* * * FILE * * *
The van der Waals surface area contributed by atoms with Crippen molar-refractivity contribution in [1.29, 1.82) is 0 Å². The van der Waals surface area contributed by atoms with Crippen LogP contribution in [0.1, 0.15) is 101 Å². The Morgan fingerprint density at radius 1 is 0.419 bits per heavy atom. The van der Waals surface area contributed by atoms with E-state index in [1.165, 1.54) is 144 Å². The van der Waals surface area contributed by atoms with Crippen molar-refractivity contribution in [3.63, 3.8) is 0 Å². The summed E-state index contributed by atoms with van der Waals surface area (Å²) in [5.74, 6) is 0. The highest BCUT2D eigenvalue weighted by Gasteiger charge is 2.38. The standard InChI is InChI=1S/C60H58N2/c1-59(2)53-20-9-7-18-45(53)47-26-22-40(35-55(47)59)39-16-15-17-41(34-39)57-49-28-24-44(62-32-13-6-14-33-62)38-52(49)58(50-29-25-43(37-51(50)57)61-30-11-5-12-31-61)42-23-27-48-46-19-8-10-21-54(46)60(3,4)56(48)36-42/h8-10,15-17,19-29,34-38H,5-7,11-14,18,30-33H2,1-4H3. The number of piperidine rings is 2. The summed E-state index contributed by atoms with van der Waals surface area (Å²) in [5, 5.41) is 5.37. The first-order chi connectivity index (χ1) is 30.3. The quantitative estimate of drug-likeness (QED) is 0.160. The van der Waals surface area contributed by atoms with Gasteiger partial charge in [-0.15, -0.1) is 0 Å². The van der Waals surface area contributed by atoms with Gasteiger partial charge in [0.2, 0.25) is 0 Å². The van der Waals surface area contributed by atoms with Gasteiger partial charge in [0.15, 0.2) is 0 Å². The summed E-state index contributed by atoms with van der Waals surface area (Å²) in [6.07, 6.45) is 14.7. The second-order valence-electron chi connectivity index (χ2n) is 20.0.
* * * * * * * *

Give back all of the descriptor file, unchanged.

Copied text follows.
The van der Waals surface area contributed by atoms with Crippen molar-refractivity contribution in [1.29, 1.82) is 0 Å². The van der Waals surface area contributed by atoms with Crippen LogP contribution in [0.1, 0.15) is 101 Å². The Morgan fingerprint density at radius 1 is 0.419 bits per heavy atom. The van der Waals surface area contributed by atoms with E-state index in [1.165, 1.54) is 144 Å². The van der Waals surface area contributed by atoms with Crippen molar-refractivity contribution in [3.63, 3.8) is 0 Å². The summed E-state index contributed by atoms with van der Waals surface area (Å²) in [5.74, 6) is 0. The highest BCUT2D eigenvalue weighted by Gasteiger charge is 2.38. The standard InChI is InChI=1S/C60H58N2/c1-59(2)53-20-9-7-18-45(53)47-26-22-40(35-55(47)59)39-16-15-17-41(34-39)57-49-28-24-44(62-32-13-6-14-33-62)38-52(49)58(50-29-25-43(37-51(50)57)61-30-11-5-12-31-61)42-23-27-48-46-19-8-10-21-54(46)60(3,4)56(48)36-42/h8-10,15-17,19-29,34-38H,5-7,11-14,18,30-33H2,1-4H3. The number of piperidine rings is 2. The summed E-state index contributed by atoms with van der Waals surface area (Å²) in [5, 5.41) is 5.37. The first-order chi connectivity index (χ1) is 30.3. The quantitative estimate of drug-likeness (QED) is 0.160. The van der Waals surface area contributed by atoms with Gasteiger partial charge in [-0.15, -0.1) is 0 Å². The van der Waals surface area contributed by atoms with Gasteiger partial charge in [0.2, 0.25) is 0 Å². The van der Waals surface area contributed by atoms with Gasteiger partial charge in [0.15, 0.2) is 0 Å². The summed E-state index contributed by atoms with van der Waals surface area (Å²) in [6.07, 6.45) is 14.7. The second-order valence-electron chi connectivity index (χ2n) is 20.0.